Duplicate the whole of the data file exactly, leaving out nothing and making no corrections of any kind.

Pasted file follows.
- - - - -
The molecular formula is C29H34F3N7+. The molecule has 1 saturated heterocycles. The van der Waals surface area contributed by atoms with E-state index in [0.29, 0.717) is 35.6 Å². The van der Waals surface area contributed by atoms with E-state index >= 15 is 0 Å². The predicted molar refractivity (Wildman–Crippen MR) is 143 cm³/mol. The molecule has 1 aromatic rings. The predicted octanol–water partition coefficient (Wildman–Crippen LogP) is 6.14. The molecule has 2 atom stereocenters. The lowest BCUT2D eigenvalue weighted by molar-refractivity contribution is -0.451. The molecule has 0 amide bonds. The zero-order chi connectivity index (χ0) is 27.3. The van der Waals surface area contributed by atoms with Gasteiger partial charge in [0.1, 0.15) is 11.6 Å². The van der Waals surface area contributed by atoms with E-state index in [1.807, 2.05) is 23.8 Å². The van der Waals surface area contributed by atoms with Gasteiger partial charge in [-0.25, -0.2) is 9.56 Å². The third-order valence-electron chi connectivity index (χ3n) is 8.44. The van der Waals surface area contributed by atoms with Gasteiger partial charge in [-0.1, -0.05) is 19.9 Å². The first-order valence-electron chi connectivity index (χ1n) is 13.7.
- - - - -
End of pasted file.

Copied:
The molecular formula is C29H34F3N7+. The molecule has 1 saturated heterocycles. The van der Waals surface area contributed by atoms with E-state index in [0.29, 0.717) is 35.6 Å². The van der Waals surface area contributed by atoms with E-state index >= 15 is 0 Å². The predicted molar refractivity (Wildman–Crippen MR) is 143 cm³/mol. The molecule has 1 aromatic rings. The predicted octanol–water partition coefficient (Wildman–Crippen LogP) is 6.14. The molecule has 2 atom stereocenters. The lowest BCUT2D eigenvalue weighted by molar-refractivity contribution is -0.451. The molecule has 0 amide bonds. The zero-order chi connectivity index (χ0) is 27.3. The van der Waals surface area contributed by atoms with Gasteiger partial charge in [0.1, 0.15) is 11.6 Å². The van der Waals surface area contributed by atoms with E-state index in [1.807, 2.05) is 23.8 Å². The van der Waals surface area contributed by atoms with Gasteiger partial charge in [-0.25, -0.2) is 9.56 Å². The third-order valence-electron chi connectivity index (χ3n) is 8.44. The van der Waals surface area contributed by atoms with Gasteiger partial charge in [-0.1, -0.05) is 19.9 Å². The first-order valence-electron chi connectivity index (χ1n) is 13.7.